Sharon Barlow Wright ’89
Sharon L. Barlow Wright, originally from Pittsburgh, PA, knew after one visit that West Virginia Wesleyan College would be her higher education home. At the time she visited campus, Wesleyan did not offer a public relations degree. However, that did not stop Wright, who would pioneer the first public relations program at Wesleyan.
“From the moment I first stepped foot on campus, I instantly knew it was the perfect school for me,” Wright said. “West Virginia Wesleyan checked all the boxes. As a young woman entering the school, it was important to attend a strong liberal arts college so that I would have a wide range of course offerings to better round out my degree. ”
Wright was assigned a guidance counselor shortly after arriving at Wesleyan, finding a friend in Bob Skinner ’75, now vice president for advancement. When Wright discovered the lack of a public relations program at Wesleyan, Skinner suggested she contract her major in order to take the courses needed. First, however, she had to present her research findings to the curriculum board for approval.
“I researched what the top universities offered their students in a public relations curriculum,” she said. “I created a spreadsheet and presented my plan for how this could work to the WVWC curriculum board. I will never forget that day. I was determined to stay at the college, and I knew my pitch to the committee would be compelling.”
Wright’s proposal was unanimously approved, and she became the first public relations undergraduate at Wesleyan. She knew, however, that her path would not be easy. She would have to pave the way for future public relations majors, leading by example. Focused on the future, Wright dove into her academic path quickly and fiercely.
“Internships are not hard to secure; you just have to find a way to set yourself apart from sometimes hundreds of others,” she shared. “To stand out from the rest of the graduates whom I knew I would be competing with from around the country, I focused on adding rich internships to my résumé.”
Six internships, to be exact. Among the list was a small advertising/public relations firm in Buckhannon, the Wesleyan Office of Admissions, a London-based public relations firm during a study abroad in her junior year, and the number one public relations firm in the world at the time, Hill & Knowlton.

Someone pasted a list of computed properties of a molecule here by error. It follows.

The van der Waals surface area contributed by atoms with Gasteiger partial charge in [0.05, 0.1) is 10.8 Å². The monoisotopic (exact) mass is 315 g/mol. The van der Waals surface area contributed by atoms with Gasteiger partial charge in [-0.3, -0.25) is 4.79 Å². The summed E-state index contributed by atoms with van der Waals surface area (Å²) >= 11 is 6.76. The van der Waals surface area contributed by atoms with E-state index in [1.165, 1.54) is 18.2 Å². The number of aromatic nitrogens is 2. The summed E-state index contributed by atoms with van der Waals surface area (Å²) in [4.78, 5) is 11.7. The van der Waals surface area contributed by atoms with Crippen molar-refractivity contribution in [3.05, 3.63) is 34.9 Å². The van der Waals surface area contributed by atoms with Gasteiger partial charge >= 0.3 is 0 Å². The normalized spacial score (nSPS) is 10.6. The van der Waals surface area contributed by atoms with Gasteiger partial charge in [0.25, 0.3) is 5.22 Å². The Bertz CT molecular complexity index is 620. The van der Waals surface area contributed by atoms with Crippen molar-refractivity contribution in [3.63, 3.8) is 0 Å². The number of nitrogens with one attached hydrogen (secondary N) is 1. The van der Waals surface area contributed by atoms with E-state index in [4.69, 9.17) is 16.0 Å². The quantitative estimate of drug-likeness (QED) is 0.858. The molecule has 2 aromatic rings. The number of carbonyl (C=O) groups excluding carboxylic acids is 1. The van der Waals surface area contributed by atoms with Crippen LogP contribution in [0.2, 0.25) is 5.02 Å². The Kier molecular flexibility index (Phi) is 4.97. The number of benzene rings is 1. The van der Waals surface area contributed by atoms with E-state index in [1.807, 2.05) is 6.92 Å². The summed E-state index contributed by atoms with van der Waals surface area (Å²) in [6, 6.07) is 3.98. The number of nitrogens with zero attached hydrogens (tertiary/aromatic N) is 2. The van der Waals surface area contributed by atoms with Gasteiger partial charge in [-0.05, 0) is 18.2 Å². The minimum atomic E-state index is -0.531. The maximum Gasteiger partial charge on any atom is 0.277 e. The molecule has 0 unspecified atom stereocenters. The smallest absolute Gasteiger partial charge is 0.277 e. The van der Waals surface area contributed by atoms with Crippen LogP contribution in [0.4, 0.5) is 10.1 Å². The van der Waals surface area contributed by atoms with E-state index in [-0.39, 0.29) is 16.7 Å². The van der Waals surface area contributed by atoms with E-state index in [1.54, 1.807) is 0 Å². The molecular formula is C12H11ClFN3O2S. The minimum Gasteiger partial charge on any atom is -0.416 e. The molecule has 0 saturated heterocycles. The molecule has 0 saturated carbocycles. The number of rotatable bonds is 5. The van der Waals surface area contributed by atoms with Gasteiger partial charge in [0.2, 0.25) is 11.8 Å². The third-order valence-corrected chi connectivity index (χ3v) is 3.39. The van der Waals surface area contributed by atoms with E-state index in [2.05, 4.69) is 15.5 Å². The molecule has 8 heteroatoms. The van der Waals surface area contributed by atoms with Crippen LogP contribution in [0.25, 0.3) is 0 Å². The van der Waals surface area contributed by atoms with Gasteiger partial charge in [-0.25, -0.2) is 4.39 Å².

“Following my very successful summer internship at Hill & Knowlton in their Newport Beach, CA office working on the account of a major car manufacturer, I was offered the opportunity to work in any office in their worldwide network,” Wright said. “I chose their Atlanta office.”
During her time at Hill & Knowlton, she worked promoting the firm’s involvement in the K-12 technology market for a large well-known computer company, heavily focusing on media relations to generate positive publicity for the brand. She was also a key part of the team that assisted in bringing the 1996 Summer Olympics to Atlanta. After two years stateside, Wright decided a change of scenery was needed.
“I transferred to the firm’s Asia Pacific headquarters in Honolulu to spend another several years representing clients in the Pacific Rim,” she recounted. “Following this chapter of my career, I knew it was time to switch hats and become the client, to move to the corporate side of public relations.”
Wright then moved on to a position with Hyatt, a position she calls her “dream job.”
“As their Corporate Public Relations Manager, I traveled extensively opening properties and taking journalists from top tier media outlets in America to visit our hotels around the world,” said Wright. “I worked closely with media who wrote the stories about our brand to ensure their experiences were stellar. I also worked with our regional field offices to help train the public relations teams at the hotels, manage the brand standards for Hyatt, and ultimately increase the market share for the brand.”
After an exciting career at Hyatt, Wright took on several additional roles, including one with Fleishman-Hillard, the second largest public relations firm in the world. She also worked with a large Energy Group and AARP in Washington, D.C. before deciding it was time to settle down, get married, and raise a family.
“It was also time to be my own boss,” she said. “I opened my first public relations consultancy in 2003, and now own Loudoun Clear Marketing, LLC, a full service public relations and marketing firm in Northern Virginia. It feels so incredibly rewarding to be involved with several non-profits and to give of my marketing talents in everything I do. I am proud that I am able to bring my national and international public relations experience I have gleaned over the years to my clients in the region and across the country.”
However, even after graduating more than 25 years ago, Wright still says her time at Wesleyan was “second to none.”
“I took a situation that could have resulted in me transferring away to another institution to pursue my dream and instead turned it into an incredible experience for myself and all the other public relations students who followed,” she stated. “This is the value of a school such as Wesleyan. You can be anything you want to be – you just have to want it bad enough and put in the effort to make it a reality.”
Wright’s efforts in pioneering the public relations program at Wesleyan have resulted in the College graduating more than 200 students since its inception.
So what is her advice to current Wesleyan students who are working toward graduation?
“…have the courage, initiative, and confidence to stand apart,” she said. “If you do not, someone else will. Do not wait until your senior year to get started. Sit down and write your résumé now and imagine an employer at your dream job reading it. What will your résumé say?”